Godzilla roared to No. 1 at the box office on opening weekend. The latest reboot of the sci-fi blockbuster brings a new take on the monster’s iconic roar to the silver screen.
Ethan van der Ryn and Erik Aadahl designed the sound for the new movie.
“I think that that Godzilla roar probably tops the King Kong roar in terms of iconic-ness,” van der Ryn.
“It leaves a big footprint,” Aadahl says.
Over the past 60 years, each incarnation of the film since has taken a slightly different recipe for cooking up the sound. In the 1954 original the sound effects team tried, unsuccessfully, to use animal sounds to create the roar. It was Japanese composer Akira Ifukube who had the idea to use a musical instrument to create the shriek we all know.
“It was actually a double bass, using a leather glove coated in pine-tar resin, to create friction,” Aadahl says. “They’d rub it against the string of the double bass to create that sound.”
Van der Ryn and Aadahl started on the roar for the latest film three years ago. It took them about six months to get to this:
When the film’s director, Gareth Edwards, heard it, he had to know what it was.
“We actually decided not to tell him until a little more than a month ago, when we had finished the film,” Aadahl says. “Because it’s kind of like a magic trick. If you show, OK, the card is right here in the sleeve and I’m going to pull it out, and that’s the trick, it kind of diffuses it. It ruins it.”
Despite many requests, the sound designers would not reveal the secrets of the sauce for this latest roar.
“I think more so than any other sound effect we’ve designed, we have a certain protectiveness over that sound. It’s when you’re giving voice to something, you’re giving it its soul. And if we tell everybody exactly how we did it, people will think of that when they hear the roar, and we want them to think of Godzilla,” Aadahl says.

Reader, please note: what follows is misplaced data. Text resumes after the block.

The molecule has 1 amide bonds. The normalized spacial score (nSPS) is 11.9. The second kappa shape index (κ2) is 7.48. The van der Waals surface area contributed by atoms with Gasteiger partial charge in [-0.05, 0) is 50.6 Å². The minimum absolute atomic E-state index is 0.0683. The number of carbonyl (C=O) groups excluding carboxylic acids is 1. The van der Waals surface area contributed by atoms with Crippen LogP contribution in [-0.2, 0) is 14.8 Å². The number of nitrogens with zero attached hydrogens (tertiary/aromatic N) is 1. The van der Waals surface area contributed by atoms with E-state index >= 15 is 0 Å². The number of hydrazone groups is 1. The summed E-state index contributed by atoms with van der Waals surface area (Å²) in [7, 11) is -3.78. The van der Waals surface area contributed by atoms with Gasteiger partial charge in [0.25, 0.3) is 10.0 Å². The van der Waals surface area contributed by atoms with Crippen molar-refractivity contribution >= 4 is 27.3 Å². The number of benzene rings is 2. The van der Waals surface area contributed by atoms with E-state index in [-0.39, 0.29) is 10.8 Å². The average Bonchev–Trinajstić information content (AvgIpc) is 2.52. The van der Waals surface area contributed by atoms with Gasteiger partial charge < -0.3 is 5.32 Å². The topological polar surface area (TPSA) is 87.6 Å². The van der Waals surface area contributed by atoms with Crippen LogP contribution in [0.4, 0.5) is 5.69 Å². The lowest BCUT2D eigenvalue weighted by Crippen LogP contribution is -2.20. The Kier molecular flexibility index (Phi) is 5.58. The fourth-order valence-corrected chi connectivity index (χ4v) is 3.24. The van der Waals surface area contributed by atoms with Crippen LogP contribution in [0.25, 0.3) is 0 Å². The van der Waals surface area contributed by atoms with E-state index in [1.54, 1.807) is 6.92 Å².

“We actually were sworn to take it to our graves with us,” van der Ryn adds. “No lie — by Thomas Tull, the head of Legendary [Entertainment].”
They did share some of the details of the process. They played a lot with anything that created friction — experimenting with the sounds of rusty car doors and rubbing the surface of a tom drum.
Using a scientific microphone, they captured sounds at frequencies outside the realm of human hearing, and then pitched them down in the studio.
What “that allowed us to do was exploit this vast universe of sounds that really people have never heard before,” van der Ryn says.
They also recorded the shriek blaring from the Rolling Stones tour speakers on the backlot of Warner Brothers studios. This allowed them to capture the echoes and reflections of the roar off of the cityscape. It also caused some commotion.
“The neighbors started tweeting, like ‘Godzilla’s at my apartment door!’ Aadahl says. “And we were getting phone calls from Universal Studios across town, because tour groups were asking, ‘What’s all that commotion going on down in the valley?’ “
“The sound that we were playing actually travelled over three miles,” van der Ryn says. “100,000 watts of pure power.” [Copyright 2014 NPR]